Gregory Anderson-Elysee is a Brooklyn born and based filmmaker (director and editor), playwright, comic book writer, model, and part time actor. He was one of the first writers and interviewers of The Outhouse. He is the writer and creator of the upcoming book Is'nana the Were-Spider.
Our first guest on (Heard It Thru) The Griot Vine, is DC Comic's Midnighter writer, Steve Orlando, here to discuss his book upcoming book VIRGIL, queersploitation, and doing the proper research when it comes to writing diversity.
Introduction of Greg Anderson-Elysee's new comic column (Heard It Thru) The Griot Vine - a column of his ramblings and experiences pertaining to his love for the comic mediums, talks of diversity, and chats with various creators.
Greg DAE on why Green Lantern Corp's John Stewart should maybe die.
Linwood Knight and Greg DAE discuss the marriage of Marvel Comic's Storm and Black Panther.
Today on Face To Greg is Green Wake's Kurtis Wiebe!
The return of Green Wake! But does the new issue hold up to the strength of previous issues?
October, the month of my favorite holiday has arrived! Why not begin this month with reviewing a comic of horror?!
Interviewing Enrique Carrion on Vescell
With the release of today's Image Comics' Green Wake, I interview artist Riley Rossmo!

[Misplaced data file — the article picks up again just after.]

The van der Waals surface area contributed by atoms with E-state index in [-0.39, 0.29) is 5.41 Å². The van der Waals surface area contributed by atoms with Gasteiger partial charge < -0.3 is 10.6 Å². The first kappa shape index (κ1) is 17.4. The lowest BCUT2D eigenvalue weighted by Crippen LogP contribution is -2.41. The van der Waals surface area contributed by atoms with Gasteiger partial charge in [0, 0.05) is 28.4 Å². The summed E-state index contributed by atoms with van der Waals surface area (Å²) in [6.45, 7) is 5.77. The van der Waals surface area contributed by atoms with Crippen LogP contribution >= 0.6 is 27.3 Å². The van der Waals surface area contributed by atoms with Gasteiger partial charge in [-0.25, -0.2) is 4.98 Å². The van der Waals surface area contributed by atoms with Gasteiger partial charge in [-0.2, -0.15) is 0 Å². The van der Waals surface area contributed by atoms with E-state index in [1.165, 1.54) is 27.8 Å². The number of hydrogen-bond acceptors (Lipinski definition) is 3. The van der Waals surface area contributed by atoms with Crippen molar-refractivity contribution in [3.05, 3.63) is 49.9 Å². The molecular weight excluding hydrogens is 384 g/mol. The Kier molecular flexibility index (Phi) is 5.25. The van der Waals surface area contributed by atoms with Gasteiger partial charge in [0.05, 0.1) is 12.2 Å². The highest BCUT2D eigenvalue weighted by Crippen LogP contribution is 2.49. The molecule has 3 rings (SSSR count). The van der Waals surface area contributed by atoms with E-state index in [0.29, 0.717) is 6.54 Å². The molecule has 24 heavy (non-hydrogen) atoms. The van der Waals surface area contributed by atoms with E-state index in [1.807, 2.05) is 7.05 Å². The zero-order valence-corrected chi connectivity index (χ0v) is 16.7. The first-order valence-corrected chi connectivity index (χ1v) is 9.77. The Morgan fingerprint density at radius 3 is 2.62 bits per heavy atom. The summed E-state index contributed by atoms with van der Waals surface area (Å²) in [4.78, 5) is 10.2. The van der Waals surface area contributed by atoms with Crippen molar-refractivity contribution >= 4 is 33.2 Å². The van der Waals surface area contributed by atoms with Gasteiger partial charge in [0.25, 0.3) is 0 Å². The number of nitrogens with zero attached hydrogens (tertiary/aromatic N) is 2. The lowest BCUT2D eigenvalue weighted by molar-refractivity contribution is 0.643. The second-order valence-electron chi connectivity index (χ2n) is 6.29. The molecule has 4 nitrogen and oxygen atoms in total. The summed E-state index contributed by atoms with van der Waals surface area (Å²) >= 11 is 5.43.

The comic world has been hit hard today. I'm still in complete shock and overwhelming sadness over the news today that Dwayne McDuffie, also known as "The Maestro" to many of his fans has passed away due to surgery complications. Upon reading the news, I just sat staring at the screen in school, minutes passing by before I can do anything else. This is a truly sad time for a lot of comic book fans. I actually feel like I want to throw up right now. I've looked up to this man for years and bought and enjoyed so much of his work. Static, Deathlok, Icon, Hardware, JLU, Fantastic Four... We had even interacted to do an interview some point soon. One of my biggest goals was to finally meet this man in person. He's one writer I've looked up to for years that I've never got to meet. As a young black inspiring comic writer, McDuffie opened up my eyes to a lot of aspects of the medium concerning black characters and opening the field for a lot of those characters to be brought in through authentic feeling ways, showcasing characters that felt 3D. McDuffie has always been one writer I've aspired to be like in some of my craft, from his strong character development and commentary to his fantastic and hilarious humor that rang true to human nature, especially in jokes concerning those of African-American backgrounds. Upon telling my best friend this news, not only was he also in shock, but he then came up with a statement saying, "African Americans just took a step back in the comic book world." One can only imagine now with McDuffie's constant fighter for diversity within comics.More often than most, McDuffie always found a way to crack me up with character scenes. Here's one of my absolute favorites that never ceases to crack a smile on my face. I'm more than sure a lot of us black folks can relate to this scene in some way shape or form. Haha!Your guidance and heroism will continue to live on in my heart, Maestro. Thank you so much for all you've done and all your work will continue to do for me and many others as we continue to re-read your craft. Your stories will continue to be there for us. Thank you for all you've done and all your inspiration. A legend may have left our graces, but your grace is still among us.Condolences to all his close friends and family.Originally Pubished at: Minds of Greg
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